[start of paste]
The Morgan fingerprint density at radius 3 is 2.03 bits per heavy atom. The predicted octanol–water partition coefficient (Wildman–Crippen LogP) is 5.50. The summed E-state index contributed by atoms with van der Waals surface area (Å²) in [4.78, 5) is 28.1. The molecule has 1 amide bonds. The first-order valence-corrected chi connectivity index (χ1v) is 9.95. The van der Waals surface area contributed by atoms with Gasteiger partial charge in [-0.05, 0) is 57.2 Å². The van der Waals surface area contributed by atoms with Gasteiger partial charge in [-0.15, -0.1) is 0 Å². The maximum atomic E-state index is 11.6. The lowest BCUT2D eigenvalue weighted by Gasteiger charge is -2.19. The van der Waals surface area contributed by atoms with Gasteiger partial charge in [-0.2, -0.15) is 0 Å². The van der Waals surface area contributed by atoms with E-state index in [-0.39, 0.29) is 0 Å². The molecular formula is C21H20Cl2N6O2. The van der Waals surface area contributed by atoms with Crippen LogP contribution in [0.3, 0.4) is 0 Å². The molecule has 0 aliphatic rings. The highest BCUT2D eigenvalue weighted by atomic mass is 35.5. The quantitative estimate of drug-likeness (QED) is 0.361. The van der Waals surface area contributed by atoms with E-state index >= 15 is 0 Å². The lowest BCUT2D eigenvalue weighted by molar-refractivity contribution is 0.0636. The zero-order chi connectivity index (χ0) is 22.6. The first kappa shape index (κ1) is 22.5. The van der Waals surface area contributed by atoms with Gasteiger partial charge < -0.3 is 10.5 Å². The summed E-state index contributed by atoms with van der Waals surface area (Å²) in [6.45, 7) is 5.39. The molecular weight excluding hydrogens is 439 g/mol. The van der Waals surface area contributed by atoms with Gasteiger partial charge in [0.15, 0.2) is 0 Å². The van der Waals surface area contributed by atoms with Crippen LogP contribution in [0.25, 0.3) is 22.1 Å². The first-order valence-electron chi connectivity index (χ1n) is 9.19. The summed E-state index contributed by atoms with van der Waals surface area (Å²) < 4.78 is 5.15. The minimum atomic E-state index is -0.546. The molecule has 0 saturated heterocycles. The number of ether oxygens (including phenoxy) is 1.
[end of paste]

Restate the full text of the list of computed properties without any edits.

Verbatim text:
The Morgan fingerprint density at radius 3 is 2.03 bits per heavy atom. The predicted octanol–water partition coefficient (Wildman–Crippen LogP) is 5.50. The summed E-state index contributed by atoms with van der Waals surface area (Å²) in [4.78, 5) is 28.1. The molecule has 1 amide bonds. The first-order valence-corrected chi connectivity index (χ1v) is 9.95. The van der Waals surface area contributed by atoms with Gasteiger partial charge in [-0.05, 0) is 57.2 Å². The van der Waals surface area contributed by atoms with Gasteiger partial charge in [-0.15, -0.1) is 0 Å². The maximum atomic E-state index is 11.6. The lowest BCUT2D eigenvalue weighted by Gasteiger charge is -2.19. The van der Waals surface area contributed by atoms with Gasteiger partial charge in [-0.2, -0.15) is 0 Å². The van der Waals surface area contributed by atoms with E-state index in [-0.39, 0.29) is 0 Å². The molecular formula is C21H20Cl2N6O2. The van der Waals surface area contributed by atoms with Crippen LogP contribution in [0.3, 0.4) is 0 Å². The molecule has 0 aliphatic rings. The highest BCUT2D eigenvalue weighted by atomic mass is 35.5. The quantitative estimate of drug-likeness (QED) is 0.361. The van der Waals surface area contributed by atoms with E-state index >= 15 is 0 Å². The lowest BCUT2D eigenvalue weighted by molar-refractivity contribution is 0.0636. The zero-order chi connectivity index (χ0) is 22.6. The first kappa shape index (κ1) is 22.5. The van der Waals surface area contributed by atoms with Gasteiger partial charge < -0.3 is 10.5 Å². The summed E-state index contributed by atoms with van der Waals surface area (Å²) in [6.45, 7) is 5.39. The molecular weight excluding hydrogens is 439 g/mol. The van der Waals surface area contributed by atoms with Gasteiger partial charge in [0.15, 0.2) is 0 Å². The van der Waals surface area contributed by atoms with Crippen LogP contribution in [0.25, 0.3) is 22.1 Å². The first-order valence-electron chi connectivity index (χ1n) is 9.19. The summed E-state index contributed by atoms with van der Waals surface area (Å²) < 4.78 is 5.15. The minimum atomic E-state index is -0.546. The molecule has 0 saturated heterocycles. The number of ether oxygens (including phenoxy) is 1.